The retail-pruning phase is no overnight process.
The frantic wave of retail bankruptcy filings and liquidations that started around 2016 saw dozens of mainstays, including The Sports Authority, The Limited, Toys R Us and Eastern Mountain Sports, hang up their hats. More often than not, struggling firms counted massive debts, the rise of Amazon, overall digital disruption and consumer shifts toward experiential spending as the biggest factors leading to their demise.
More recently, however, with companies like Walmart, Target and Nordstrom leading the way, many retailers seemed to have found their footing — implementing omnichannel-savvy concepts and upping their in-store experiences.
Still, others continue to trickle into bankruptcy court, citing much of the same challenges as those that preceded them.
Here, less than three months into the year, we round up four shoe sellers that have gone bankrupt in 2019.
The teen mall staple filed for Chapter 11 protection in early February with plans to shutter about 94 of its 500 stores and continue the business as a going concern. The retailer’s efforts to secure a buyer and stay in business, however, fell short, and last week, it announced plans to shut down its website and close all remaining stores. In a bankruptcy declaration with the courts, chief restructuring officer Brian Cashman said the retailer “suffered from a dramatic decrease in sales and in-store traffic, and their merchandising and marketing strategies failed to connect with their core demographic and outpace the rapidly evolving fashion trends that are fundamental to their success.”
After one failed bankruptcy in 2017, Payless ShoeSource last month announced a second Chapter 11 filing — but this time, the retailer said it would shutter all 2,500 of its North American stores. The company, which had prioritized Hispanic consumers as part of its 2017 post-bankruptcy restructuring plan, said it would continue to operate its 420 stores across 20 countries in Latin America, those in the U.S. Virgin Islands, Guam and Saipan, and its 370 international franchisee locations in 16 countries across the Middle East, India, Indonesia, Indochina, the Philippines and Africa. The company, which had struggled since a highly leveraged private equity buyout in 2012, had grappled with waning relevance and a failure effectively implement new omnichannel concepts, experts contended.
“They didn’t really have enough time to evolve the business model, given the financial constraints they had to contend with,” explained B. Riley FBR analyst Jeff Van Sinderen in February, noting that Payless wasn’t helped by a “so-so” 2018 retail holiday season. “Not being omnidigitally relevant hurt them.”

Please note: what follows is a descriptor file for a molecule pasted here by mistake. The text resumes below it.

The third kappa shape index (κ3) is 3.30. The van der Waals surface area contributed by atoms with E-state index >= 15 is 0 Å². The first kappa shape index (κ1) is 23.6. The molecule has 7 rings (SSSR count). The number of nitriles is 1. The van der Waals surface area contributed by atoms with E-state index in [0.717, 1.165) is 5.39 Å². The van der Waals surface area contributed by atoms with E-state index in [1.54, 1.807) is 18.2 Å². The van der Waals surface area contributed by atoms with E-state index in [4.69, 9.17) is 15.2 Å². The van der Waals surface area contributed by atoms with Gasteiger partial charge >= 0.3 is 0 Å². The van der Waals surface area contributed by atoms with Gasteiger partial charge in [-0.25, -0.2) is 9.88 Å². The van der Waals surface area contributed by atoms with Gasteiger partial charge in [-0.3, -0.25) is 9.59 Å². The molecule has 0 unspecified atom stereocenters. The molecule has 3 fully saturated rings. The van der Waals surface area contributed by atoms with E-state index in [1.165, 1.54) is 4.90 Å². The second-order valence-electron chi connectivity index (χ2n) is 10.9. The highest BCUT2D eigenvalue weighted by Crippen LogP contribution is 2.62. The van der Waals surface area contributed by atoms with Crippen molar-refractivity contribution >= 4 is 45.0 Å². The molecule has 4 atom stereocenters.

In January, kids’ clothing and accessories store chain Gymboree Group Inc. took its woes to bankruptcy court for the second time in less than two years — but this time, it’s for good. The retailer — parent of Gymboree and Crazy 8 stores — said in January’s Chapter 11 filing that it would liquidate all 800 of its stores. CEO Shaz Kahng — who had taken the post in November — said he was “saddened and highly disappointed” about the decision to wind down the retail outposts but noted that the company was focused on using the bankruptcy process to preserve the Janie and Jack business. That brand was acquired by Gap Inc. last week at a bankruptcy auction, while Gymboree rival The Children’s Place snapped up the rights to the Crazy 8 and Gymboree brands.
Shoes of Prey
The high-end shoe startup that sought to disrupt the market with customization is no more. The brand, founded by husband and wife Michael and Jodie Fox, as well as Mike Knapp, announced this week that it would take the liquidation route after a stretch of faltering sales stemming from its admitted failure to resonate with mass-market consumers. “Despite all the right trends towards personalization and our success within the customization niche, contrary to our market research, the mass-market fashion customer just didn’t respond as we expected,” co-founder Michael Fox said in a post he penned for Medium this week. “We learned the hard way that mass-market customers don’t want to create; they want to be inspired and shown what to wear. They want to see the latest trends, what celebrities and Instagram influencers are wearing, and they want to wear exactly that — both the style and the brand.”